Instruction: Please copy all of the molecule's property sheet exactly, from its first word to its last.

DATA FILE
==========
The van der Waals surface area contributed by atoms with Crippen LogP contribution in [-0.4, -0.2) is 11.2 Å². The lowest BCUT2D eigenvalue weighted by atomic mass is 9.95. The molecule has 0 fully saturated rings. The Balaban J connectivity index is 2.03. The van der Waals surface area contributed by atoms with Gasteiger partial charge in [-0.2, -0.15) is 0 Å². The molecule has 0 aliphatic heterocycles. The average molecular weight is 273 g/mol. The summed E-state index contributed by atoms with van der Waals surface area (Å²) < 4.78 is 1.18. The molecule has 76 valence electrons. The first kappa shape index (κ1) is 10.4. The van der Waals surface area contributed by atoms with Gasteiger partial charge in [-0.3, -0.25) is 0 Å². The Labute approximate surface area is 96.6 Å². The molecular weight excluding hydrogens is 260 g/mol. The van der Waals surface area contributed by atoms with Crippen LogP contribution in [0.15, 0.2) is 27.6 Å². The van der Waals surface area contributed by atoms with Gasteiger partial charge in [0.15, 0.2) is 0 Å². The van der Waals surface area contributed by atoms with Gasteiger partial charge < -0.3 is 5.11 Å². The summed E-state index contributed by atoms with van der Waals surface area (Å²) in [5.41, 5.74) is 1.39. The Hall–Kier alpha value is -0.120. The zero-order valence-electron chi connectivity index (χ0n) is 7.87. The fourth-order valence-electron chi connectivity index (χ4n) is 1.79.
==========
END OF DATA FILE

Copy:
The van der Waals surface area contributed by atoms with Crippen LogP contribution in [-0.4, -0.2) is 11.2 Å². The lowest BCUT2D eigenvalue weighted by atomic mass is 9.95. The molecule has 0 fully saturated rings. The Balaban J connectivity index is 2.03. The van der Waals surface area contributed by atoms with Gasteiger partial charge in [-0.2, -0.15) is 0 Å². The molecule has 0 aliphatic heterocycles. The average molecular weight is 273 g/mol. The summed E-state index contributed by atoms with van der Waals surface area (Å²) < 4.78 is 1.18. The molecule has 76 valence electrons. The first kappa shape index (κ1) is 10.4. The van der Waals surface area contributed by atoms with Gasteiger partial charge in [-0.3, -0.25) is 0 Å². The Labute approximate surface area is 96.6 Å². The molecular weight excluding hydrogens is 260 g/mol. The van der Waals surface area contributed by atoms with Crippen LogP contribution in [0.15, 0.2) is 27.6 Å². The van der Waals surface area contributed by atoms with Gasteiger partial charge in [0.15, 0.2) is 0 Å². The van der Waals surface area contributed by atoms with Gasteiger partial charge < -0.3 is 5.11 Å². The summed E-state index contributed by atoms with van der Waals surface area (Å²) in [5.41, 5.74) is 1.39. The Hall–Kier alpha value is -0.120. The zero-order valence-electron chi connectivity index (χ0n) is 7.87. The fourth-order valence-electron chi connectivity index (χ4n) is 1.79.